Subsequently, P sense amplifier activation signal φSPZ is activated to turn on MOS transistor PQ1. Assuming now that bit line /BL is at an L level as at ground voltage Vss level, the conductance of MOS transistor PQ2 is larger than that of MOS transistor PQ3 (bit line BL is at the intermediate voltage level almost at the level of precharging voltage), therefore bit line BL is charged through MOS transistors PQ1 and PQ2, and the voltage level of bit line BL is raised to the level of voltage Vcc on sense amplifier power supply line 16a. When bit line BL reaches the voltage level of sense power supply voltage Vccs, and bit line /BL attains ground voltage Vss level, MOS transistors PQ2, PQ3, NQ2 and NQ3 are turned off, and sense amplifier SA is in a latch state, and almost no current is consumed.

As shown in FIG. 11B, sense amplifier SA supplies current to a high potential bit line from sense amplifier power supply line 16a, and a low potential bit line is discharged to sense amplifier ground line 16b. Sense amplifier SA is provided corresponding to each bit line pair BL and /BL. As a result, at the time of sensing operation, sensing current for charging/discharging a bit line is passed. Voltage to sense amplifier power supply line 16a is provided from sense power supply providing regions 9a and 9b as shown in FIG. 8, current passed at the time of the sensing operation can be stably compensated for with a sufficient margin, and accurate sensing operation can be performed.

Note that for sense amplifier SA in FIG. 11B, sense amplifier power supply voltage Vccs and ground voltage Vss are provided to sense amplifier power supply lines 16a and 16b, respectively. Voltage at a voltage level slightly higher than ground voltage Vss can be transmitted to sense amplifier ground line 16b.

Sense amplifier power supply line 16a and sense amplifier ground line 16b can be precharged to the intermediate voltage level in a stand-by state, and can be driven to power supply voltage Vccs and ground voltage Vss, respectively when activated.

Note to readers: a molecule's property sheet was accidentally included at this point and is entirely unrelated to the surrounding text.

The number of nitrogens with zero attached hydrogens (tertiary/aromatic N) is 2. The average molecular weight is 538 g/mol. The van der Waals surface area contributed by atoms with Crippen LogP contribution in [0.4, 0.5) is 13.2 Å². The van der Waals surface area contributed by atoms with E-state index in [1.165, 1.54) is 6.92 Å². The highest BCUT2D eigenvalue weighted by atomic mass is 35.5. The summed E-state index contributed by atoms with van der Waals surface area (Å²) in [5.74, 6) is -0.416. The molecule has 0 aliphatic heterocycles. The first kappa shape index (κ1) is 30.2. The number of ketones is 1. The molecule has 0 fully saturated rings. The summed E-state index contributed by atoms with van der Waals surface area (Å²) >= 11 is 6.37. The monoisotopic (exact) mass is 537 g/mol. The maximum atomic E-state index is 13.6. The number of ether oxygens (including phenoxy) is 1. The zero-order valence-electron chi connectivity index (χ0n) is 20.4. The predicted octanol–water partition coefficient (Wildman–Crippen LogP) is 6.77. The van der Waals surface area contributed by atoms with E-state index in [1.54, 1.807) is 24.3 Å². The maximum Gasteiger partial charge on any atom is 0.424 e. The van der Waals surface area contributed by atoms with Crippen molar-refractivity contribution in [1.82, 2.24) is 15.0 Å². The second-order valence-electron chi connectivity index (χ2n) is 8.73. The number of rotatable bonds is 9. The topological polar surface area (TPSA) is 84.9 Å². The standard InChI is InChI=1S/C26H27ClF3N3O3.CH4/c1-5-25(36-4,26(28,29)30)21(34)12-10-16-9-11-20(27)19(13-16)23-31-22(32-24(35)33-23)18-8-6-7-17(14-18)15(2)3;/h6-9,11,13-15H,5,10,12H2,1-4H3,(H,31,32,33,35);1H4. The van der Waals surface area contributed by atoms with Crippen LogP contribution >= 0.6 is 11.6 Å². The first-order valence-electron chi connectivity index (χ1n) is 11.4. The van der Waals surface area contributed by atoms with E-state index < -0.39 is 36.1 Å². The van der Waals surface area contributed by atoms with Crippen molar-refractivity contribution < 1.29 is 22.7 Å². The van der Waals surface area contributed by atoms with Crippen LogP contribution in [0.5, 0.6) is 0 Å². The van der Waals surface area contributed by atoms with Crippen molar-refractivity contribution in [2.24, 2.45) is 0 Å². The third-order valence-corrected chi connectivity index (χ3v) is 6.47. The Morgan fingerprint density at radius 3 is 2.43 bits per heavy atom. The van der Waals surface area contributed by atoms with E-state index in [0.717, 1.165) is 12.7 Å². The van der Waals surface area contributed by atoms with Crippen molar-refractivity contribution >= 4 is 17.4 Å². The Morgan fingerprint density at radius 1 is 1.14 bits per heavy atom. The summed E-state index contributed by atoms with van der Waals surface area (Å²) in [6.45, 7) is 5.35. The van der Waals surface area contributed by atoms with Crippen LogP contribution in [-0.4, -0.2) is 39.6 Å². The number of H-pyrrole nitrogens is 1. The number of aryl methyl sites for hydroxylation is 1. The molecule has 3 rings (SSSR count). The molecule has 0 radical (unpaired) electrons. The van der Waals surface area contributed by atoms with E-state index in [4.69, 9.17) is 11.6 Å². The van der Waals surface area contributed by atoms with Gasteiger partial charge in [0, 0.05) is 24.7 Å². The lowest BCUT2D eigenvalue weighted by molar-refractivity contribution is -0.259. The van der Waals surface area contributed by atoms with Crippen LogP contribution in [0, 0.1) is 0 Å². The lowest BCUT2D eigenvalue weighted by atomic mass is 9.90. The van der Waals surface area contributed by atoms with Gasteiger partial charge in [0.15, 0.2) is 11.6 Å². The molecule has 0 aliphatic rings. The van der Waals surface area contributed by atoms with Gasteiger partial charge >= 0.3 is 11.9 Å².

Variation 1

FIG. 12 is a schematic diagram of a variation 1 of the semiconductor memory device according to the third embodiment of the invention. In FIG. 12, memory array blocks B0 to B7 provided to surround a central region 1e are divided into banks #0 to #3. Bank #0 includes memory array blocks B0 and B1 adjacent to each other, bank #1 includes memory array blocks B2 and B3 adjacent to each other, bank #2 includes memory blocks B4 and B5, and bank #3 includes memory array blocks B6 and B7.

In the peripheral regions provided on semiconductor substrate region 1 in the longer side direction, sense power supply circuits 19a and 19b are provided, respectively. Sense power supply circuit 19a supplies sense amplifier power supply voltage to memory array block B0 to B3 included in banks #0 and #1, and sense power supply circuit 19b supplies power supply voltage to sense amplifiers in memory array blocks B4 to B7 included in banks #2 and #3.

A peripheral power supply circuit (peripheral VDC) 18 disposed in central region 1e supplies power supply voltage to peripheral circuits included in memory array blocks B0 to B7.